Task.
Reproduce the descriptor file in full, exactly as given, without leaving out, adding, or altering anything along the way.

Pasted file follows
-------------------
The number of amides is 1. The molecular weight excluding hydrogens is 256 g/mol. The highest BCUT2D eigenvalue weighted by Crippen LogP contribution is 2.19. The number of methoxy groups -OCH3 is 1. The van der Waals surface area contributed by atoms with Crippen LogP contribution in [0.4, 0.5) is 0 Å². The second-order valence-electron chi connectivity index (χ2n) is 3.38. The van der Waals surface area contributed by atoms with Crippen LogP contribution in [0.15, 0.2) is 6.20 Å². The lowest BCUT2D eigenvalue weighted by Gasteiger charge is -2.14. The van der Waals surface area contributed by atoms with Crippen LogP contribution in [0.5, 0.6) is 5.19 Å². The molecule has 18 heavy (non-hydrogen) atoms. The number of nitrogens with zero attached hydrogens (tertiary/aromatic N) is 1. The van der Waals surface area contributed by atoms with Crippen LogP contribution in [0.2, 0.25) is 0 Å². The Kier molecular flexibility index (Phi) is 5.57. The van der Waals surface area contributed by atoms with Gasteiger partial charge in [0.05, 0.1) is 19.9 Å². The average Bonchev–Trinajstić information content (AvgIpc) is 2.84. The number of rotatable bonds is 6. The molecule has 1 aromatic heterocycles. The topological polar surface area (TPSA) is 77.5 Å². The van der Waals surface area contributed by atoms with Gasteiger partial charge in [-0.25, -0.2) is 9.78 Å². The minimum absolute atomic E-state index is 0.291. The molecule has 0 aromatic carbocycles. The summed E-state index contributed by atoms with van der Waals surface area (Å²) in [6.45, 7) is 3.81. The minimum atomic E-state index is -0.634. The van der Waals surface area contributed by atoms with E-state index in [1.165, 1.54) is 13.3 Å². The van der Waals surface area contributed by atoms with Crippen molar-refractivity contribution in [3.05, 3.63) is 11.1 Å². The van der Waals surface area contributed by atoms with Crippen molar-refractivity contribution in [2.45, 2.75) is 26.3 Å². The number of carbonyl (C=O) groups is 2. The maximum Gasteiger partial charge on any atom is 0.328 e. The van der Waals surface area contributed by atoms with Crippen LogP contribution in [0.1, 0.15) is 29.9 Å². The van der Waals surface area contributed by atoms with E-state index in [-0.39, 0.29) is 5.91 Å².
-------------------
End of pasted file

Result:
The number of amides is 1. The molecular weight excluding hydrogens is 256 g/mol. The highest BCUT2D eigenvalue weighted by Crippen LogP contribution is 2.19. The number of methoxy groups -OCH3 is 1. The van der Waals surface area contributed by atoms with Crippen LogP contribution in [0.4, 0.5) is 0 Å². The second-order valence-electron chi connectivity index (χ2n) is 3.38. The van der Waals surface area contributed by atoms with Crippen LogP contribution in [0.15, 0.2) is 6.20 Å². The lowest BCUT2D eigenvalue weighted by Gasteiger charge is -2.14. The van der Waals surface area contributed by atoms with Crippen LogP contribution in [0.5, 0.6) is 5.19 Å². The molecule has 18 heavy (non-hydrogen) atoms. The number of nitrogens with zero attached hydrogens (tertiary/aromatic N) is 1. The van der Waals surface area contributed by atoms with Crippen LogP contribution in [0.2, 0.25) is 0 Å². The Kier molecular flexibility index (Phi) is 5.57. The van der Waals surface area contributed by atoms with Gasteiger partial charge in [0.05, 0.1) is 19.9 Å². The average Bonchev–Trinajstić information content (AvgIpc) is 2.84. The number of rotatable bonds is 6. The molecule has 1 aromatic heterocycles. The topological polar surface area (TPSA) is 77.5 Å². The van der Waals surface area contributed by atoms with Gasteiger partial charge in [-0.25, -0.2) is 9.78 Å². The minimum absolute atomic E-state index is 0.291. The molecule has 0 aromatic carbocycles. The summed E-state index contributed by atoms with van der Waals surface area (Å²) in [6.45, 7) is 3.81. The minimum atomic E-state index is -0.634. The van der Waals surface area contributed by atoms with E-state index in [1.165, 1.54) is 13.3 Å². The van der Waals surface area contributed by atoms with Crippen molar-refractivity contribution in [3.05, 3.63) is 11.1 Å². The van der Waals surface area contributed by atoms with Crippen molar-refractivity contribution in [2.45, 2.75) is 26.3 Å². The number of carbonyl (C=O) groups is 2. The maximum Gasteiger partial charge on any atom is 0.328 e. The van der Waals surface area contributed by atoms with Crippen LogP contribution in [0.1, 0.15) is 29.9 Å². The van der Waals surface area contributed by atoms with E-state index in [-0.39, 0.29) is 5.91 Å².